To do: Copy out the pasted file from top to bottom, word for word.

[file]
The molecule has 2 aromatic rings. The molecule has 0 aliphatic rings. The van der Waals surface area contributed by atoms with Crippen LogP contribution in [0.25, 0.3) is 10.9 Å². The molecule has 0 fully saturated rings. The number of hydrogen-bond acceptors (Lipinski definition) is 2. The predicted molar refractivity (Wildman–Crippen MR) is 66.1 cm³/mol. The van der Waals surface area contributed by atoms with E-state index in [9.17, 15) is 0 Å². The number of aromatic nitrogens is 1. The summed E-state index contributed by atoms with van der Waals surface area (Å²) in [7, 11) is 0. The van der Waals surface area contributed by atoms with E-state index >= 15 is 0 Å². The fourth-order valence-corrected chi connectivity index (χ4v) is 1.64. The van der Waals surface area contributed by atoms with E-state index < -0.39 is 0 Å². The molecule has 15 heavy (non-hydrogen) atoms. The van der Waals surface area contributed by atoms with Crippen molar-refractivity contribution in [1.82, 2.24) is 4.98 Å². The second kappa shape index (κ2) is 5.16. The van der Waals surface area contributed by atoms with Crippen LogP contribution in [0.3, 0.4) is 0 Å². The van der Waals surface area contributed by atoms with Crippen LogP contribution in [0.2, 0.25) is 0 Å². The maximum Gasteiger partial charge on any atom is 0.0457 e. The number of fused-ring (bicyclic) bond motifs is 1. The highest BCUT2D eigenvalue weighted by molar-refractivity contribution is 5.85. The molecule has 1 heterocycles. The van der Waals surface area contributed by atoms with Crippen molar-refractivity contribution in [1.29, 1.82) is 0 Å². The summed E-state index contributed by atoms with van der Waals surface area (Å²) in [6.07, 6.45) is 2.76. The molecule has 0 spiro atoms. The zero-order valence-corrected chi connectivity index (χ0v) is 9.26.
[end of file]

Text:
The molecule has 2 aromatic rings. The molecule has 0 aliphatic rings. The van der Waals surface area contributed by atoms with Crippen LogP contribution in [0.25, 0.3) is 10.9 Å². The molecule has 0 fully saturated rings. The number of hydrogen-bond acceptors (Lipinski definition) is 2. The predicted molar refractivity (Wildman–Crippen MR) is 66.1 cm³/mol. The van der Waals surface area contributed by atoms with E-state index in [9.17, 15) is 0 Å². The number of aromatic nitrogens is 1. The summed E-state index contributed by atoms with van der Waals surface area (Å²) in [7, 11) is 0. The van der Waals surface area contributed by atoms with E-state index >= 15 is 0 Å². The fourth-order valence-corrected chi connectivity index (χ4v) is 1.64. The van der Waals surface area contributed by atoms with E-state index < -0.39 is 0 Å². The molecule has 15 heavy (non-hydrogen) atoms. The van der Waals surface area contributed by atoms with Crippen molar-refractivity contribution in [1.82, 2.24) is 4.98 Å². The second kappa shape index (κ2) is 5.16. The van der Waals surface area contributed by atoms with Crippen LogP contribution in [0.3, 0.4) is 0 Å². The van der Waals surface area contributed by atoms with Crippen LogP contribution in [0.2, 0.25) is 0 Å². The maximum Gasteiger partial charge on any atom is 0.0457 e. The number of fused-ring (bicyclic) bond motifs is 1. The highest BCUT2D eigenvalue weighted by molar-refractivity contribution is 5.85. The molecule has 1 heterocycles. The van der Waals surface area contributed by atoms with Crippen molar-refractivity contribution in [1.29, 1.82) is 0 Å². The summed E-state index contributed by atoms with van der Waals surface area (Å²) in [6.07, 6.45) is 2.76. The molecule has 0 spiro atoms. The zero-order valence-corrected chi connectivity index (χ0v) is 9.26.